The osprey is one of many migrating birds that may be seen on Sunday.

A “hawk watch” event is planned this weekend that has nothing to do with college football.

Marlene Ehresman, executive director of the Iowa Wildlife Center, says the annual High Trestle Hawk Watch often attracts several hundred bird watchers of all ages and skill levels. Ehresman says, “We just have a very informal event where people can come out to the viewing deck on the High Trestle Trail and join wildlife biologists and ornithologists and expert birders to view the migrating raptors.”

The overlook at the 13-story High Trestle Trail Bridge offers an excellent place to watch for all sorts of feathered creatures, from songbirds to bald eagles to pelicans. “They use the Des Moines River as another sort of migration corridor on their way south or north,” Ehresman says. “It’s a really good vantage point for us humans to start learning how to identify these soaring birds and learn a little about their natural history as we do that.”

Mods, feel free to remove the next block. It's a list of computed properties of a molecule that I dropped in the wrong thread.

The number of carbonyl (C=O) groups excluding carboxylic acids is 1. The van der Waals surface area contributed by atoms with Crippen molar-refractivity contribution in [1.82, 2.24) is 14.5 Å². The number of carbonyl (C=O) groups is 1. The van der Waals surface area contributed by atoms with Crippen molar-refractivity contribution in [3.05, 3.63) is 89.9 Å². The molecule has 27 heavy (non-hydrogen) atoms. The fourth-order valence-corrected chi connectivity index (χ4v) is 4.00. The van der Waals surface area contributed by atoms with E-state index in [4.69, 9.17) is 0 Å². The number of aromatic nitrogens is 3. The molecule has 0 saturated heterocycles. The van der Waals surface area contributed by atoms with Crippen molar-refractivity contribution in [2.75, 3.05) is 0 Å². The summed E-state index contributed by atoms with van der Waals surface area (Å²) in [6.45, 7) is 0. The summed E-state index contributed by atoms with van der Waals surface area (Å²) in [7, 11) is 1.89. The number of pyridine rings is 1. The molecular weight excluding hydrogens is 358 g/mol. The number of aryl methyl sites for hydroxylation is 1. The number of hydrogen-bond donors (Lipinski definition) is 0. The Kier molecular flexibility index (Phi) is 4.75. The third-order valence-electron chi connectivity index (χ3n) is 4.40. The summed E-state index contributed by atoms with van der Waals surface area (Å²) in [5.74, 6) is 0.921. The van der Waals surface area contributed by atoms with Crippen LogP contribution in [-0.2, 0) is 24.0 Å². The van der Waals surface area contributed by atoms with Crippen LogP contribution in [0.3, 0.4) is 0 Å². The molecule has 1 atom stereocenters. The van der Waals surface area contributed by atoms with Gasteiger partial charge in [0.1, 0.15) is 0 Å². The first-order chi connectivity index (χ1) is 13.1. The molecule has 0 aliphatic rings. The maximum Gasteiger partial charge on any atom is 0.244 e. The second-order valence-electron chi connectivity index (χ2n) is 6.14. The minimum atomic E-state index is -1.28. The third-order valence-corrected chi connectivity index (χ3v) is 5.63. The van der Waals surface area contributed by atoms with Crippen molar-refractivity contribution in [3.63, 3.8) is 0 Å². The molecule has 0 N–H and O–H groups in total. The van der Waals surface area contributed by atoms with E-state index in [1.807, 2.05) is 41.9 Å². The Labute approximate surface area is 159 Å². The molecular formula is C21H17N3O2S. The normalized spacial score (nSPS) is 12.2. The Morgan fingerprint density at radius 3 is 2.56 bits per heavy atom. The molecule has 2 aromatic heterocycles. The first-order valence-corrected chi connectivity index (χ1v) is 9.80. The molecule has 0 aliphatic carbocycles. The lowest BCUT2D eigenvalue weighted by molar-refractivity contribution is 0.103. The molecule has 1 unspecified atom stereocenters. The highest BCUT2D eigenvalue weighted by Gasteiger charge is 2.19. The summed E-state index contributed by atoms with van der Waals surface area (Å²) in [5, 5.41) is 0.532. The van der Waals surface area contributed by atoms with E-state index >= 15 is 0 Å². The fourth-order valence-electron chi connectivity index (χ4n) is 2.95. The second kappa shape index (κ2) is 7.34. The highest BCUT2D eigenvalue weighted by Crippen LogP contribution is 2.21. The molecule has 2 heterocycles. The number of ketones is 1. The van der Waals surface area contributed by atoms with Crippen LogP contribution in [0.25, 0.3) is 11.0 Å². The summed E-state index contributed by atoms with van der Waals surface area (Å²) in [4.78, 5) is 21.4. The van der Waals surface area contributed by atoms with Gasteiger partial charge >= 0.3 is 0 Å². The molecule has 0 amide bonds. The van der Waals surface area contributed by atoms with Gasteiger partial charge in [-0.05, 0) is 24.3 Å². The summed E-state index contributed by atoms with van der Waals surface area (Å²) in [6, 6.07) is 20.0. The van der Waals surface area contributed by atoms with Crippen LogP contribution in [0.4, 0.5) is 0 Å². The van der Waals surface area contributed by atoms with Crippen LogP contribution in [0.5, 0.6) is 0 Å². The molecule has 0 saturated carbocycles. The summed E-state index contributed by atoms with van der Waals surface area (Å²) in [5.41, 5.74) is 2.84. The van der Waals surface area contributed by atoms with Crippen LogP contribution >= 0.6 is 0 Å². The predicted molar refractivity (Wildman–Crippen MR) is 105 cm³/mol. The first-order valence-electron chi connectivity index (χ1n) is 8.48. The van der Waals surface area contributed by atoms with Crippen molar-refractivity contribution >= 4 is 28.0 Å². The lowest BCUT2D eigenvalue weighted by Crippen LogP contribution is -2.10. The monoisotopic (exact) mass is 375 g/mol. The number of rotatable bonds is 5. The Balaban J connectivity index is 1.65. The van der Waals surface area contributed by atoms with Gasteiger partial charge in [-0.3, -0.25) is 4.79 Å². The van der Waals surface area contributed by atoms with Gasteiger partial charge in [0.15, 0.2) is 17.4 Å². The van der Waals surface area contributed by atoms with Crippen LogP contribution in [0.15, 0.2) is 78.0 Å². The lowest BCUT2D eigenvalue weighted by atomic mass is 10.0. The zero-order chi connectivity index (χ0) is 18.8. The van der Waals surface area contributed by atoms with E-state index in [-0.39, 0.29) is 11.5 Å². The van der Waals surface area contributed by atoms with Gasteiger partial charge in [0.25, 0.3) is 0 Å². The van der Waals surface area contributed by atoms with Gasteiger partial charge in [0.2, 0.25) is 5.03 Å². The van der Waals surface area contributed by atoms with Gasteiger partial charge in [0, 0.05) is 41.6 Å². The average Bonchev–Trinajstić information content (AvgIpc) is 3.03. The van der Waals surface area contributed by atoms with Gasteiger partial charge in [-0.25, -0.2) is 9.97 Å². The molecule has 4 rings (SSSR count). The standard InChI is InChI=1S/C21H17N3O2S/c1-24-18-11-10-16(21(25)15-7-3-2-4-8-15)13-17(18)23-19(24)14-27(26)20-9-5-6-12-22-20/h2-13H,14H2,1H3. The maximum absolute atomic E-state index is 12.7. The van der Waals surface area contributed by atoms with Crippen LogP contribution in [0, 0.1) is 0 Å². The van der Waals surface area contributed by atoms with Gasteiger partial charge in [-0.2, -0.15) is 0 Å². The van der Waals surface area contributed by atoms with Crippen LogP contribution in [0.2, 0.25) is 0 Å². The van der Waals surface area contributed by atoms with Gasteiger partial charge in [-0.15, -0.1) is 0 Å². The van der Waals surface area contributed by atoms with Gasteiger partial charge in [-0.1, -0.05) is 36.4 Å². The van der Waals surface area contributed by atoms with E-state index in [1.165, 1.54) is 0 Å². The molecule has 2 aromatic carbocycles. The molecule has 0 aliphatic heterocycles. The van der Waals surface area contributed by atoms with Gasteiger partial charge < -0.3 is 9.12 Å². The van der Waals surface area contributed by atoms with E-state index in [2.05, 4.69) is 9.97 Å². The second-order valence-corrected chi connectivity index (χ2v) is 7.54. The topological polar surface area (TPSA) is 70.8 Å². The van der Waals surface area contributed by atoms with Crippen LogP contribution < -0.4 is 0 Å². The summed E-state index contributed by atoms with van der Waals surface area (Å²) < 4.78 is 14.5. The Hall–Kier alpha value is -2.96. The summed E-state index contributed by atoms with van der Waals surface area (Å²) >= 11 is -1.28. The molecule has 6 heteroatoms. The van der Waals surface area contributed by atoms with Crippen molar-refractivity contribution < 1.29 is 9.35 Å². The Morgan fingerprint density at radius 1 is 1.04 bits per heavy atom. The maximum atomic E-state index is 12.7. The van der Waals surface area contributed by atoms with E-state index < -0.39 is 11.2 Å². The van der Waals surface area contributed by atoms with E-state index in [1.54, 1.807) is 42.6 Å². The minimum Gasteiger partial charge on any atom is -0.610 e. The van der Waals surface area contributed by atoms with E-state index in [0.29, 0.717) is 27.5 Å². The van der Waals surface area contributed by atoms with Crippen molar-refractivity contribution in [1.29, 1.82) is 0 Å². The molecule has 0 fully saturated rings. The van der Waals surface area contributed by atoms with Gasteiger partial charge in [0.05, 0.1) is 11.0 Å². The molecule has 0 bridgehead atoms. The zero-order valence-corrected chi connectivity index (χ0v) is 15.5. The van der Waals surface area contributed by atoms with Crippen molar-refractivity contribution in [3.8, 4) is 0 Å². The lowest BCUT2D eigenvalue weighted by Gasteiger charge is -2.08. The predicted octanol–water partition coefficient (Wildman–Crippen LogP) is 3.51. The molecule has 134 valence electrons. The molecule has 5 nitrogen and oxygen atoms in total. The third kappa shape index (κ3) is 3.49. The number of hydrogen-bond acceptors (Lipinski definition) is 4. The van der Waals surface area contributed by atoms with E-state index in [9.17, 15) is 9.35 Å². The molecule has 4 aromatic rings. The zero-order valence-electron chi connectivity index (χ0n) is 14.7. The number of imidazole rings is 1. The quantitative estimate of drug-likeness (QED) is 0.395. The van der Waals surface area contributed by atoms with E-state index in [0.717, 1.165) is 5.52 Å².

The various species and numbers of birds will be tracked. Ehresman says the goal of the event is to teach people about migration, how to identify migrating birds, and how to tally the various species of raptors. Each event is different and last year’s Hawk Watch included an unusual treat.

“We saw over 200 turkey vultures that flew right over our heads,” Ehresman says. “It was a lot of fun just to be witness to that and if it’s a nice, clear day, we’ve often seen peregrine falcons migrating and Cooper’s hawks and all sorts of broadwing hawks.”

The free event runs from 10 a.m. to 4 p.m. on Sunday. The paved High Trestle Trail runs 25 miles from Ankeny to Woodward in central Iowa — through Boone, Dallas, Polk and Story counties.

(Photo by Doug Harr)